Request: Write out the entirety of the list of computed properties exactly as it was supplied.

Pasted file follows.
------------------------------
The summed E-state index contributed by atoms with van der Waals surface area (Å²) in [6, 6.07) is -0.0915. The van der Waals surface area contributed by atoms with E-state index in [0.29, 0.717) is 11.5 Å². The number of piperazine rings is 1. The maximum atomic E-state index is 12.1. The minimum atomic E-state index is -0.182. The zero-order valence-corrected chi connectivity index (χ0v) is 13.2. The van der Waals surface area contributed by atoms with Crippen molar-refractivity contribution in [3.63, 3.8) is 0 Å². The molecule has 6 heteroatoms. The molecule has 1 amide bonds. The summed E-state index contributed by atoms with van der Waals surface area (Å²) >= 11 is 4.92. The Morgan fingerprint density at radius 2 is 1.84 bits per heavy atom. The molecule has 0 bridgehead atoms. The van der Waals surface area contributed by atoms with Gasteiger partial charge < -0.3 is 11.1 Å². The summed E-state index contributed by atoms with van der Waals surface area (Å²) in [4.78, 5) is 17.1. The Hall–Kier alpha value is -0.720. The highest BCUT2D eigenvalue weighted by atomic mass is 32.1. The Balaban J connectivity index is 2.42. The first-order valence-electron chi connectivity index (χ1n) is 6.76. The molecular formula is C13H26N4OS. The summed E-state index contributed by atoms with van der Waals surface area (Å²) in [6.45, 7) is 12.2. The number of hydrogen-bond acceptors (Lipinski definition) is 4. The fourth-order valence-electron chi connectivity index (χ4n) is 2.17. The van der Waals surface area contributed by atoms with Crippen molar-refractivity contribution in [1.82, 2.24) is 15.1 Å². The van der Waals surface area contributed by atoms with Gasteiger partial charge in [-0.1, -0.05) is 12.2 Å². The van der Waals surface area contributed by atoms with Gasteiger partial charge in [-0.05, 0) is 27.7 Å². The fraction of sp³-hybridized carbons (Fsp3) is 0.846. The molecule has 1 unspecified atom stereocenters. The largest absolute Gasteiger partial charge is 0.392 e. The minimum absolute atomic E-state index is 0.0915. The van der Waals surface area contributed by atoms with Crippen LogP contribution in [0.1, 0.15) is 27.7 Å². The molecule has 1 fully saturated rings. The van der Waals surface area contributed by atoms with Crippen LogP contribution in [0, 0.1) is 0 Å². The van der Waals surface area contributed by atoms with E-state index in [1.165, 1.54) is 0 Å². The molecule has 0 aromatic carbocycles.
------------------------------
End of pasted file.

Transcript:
The summed E-state index contributed by atoms with van der Waals surface area (Å²) in [6, 6.07) is -0.0915. The van der Waals surface area contributed by atoms with E-state index in [0.29, 0.717) is 11.5 Å². The number of piperazine rings is 1. The maximum atomic E-state index is 12.1. The minimum atomic E-state index is -0.182. The zero-order valence-corrected chi connectivity index (χ0v) is 13.2. The van der Waals surface area contributed by atoms with Crippen molar-refractivity contribution in [3.63, 3.8) is 0 Å². The molecule has 6 heteroatoms. The molecule has 1 amide bonds. The summed E-state index contributed by atoms with van der Waals surface area (Å²) >= 11 is 4.92. The Morgan fingerprint density at radius 2 is 1.84 bits per heavy atom. The molecule has 0 bridgehead atoms. The van der Waals surface area contributed by atoms with Gasteiger partial charge < -0.3 is 11.1 Å². The summed E-state index contributed by atoms with van der Waals surface area (Å²) in [4.78, 5) is 17.1. The Hall–Kier alpha value is -0.720. The highest BCUT2D eigenvalue weighted by atomic mass is 32.1. The Balaban J connectivity index is 2.42. The first-order valence-electron chi connectivity index (χ1n) is 6.76. The molecular formula is C13H26N4OS. The summed E-state index contributed by atoms with van der Waals surface area (Å²) in [6.45, 7) is 12.2. The number of hydrogen-bond acceptors (Lipinski definition) is 4. The fourth-order valence-electron chi connectivity index (χ4n) is 2.17. The van der Waals surface area contributed by atoms with Crippen molar-refractivity contribution in [1.82, 2.24) is 15.1 Å². The van der Waals surface area contributed by atoms with Gasteiger partial charge in [-0.1, -0.05) is 12.2 Å². The van der Waals surface area contributed by atoms with Gasteiger partial charge in [-0.05, 0) is 27.7 Å². The fraction of sp³-hybridized carbons (Fsp3) is 0.846. The molecule has 1 unspecified atom stereocenters. The largest absolute Gasteiger partial charge is 0.392 e. The minimum absolute atomic E-state index is 0.0915. The van der Waals surface area contributed by atoms with Crippen LogP contribution in [0.1, 0.15) is 27.7 Å². The molecule has 1 fully saturated rings. The van der Waals surface area contributed by atoms with Crippen LogP contribution in [0, 0.1) is 0 Å². The van der Waals surface area contributed by atoms with E-state index in [1.165, 1.54) is 0 Å². The molecule has 0 aromatic carbocycles.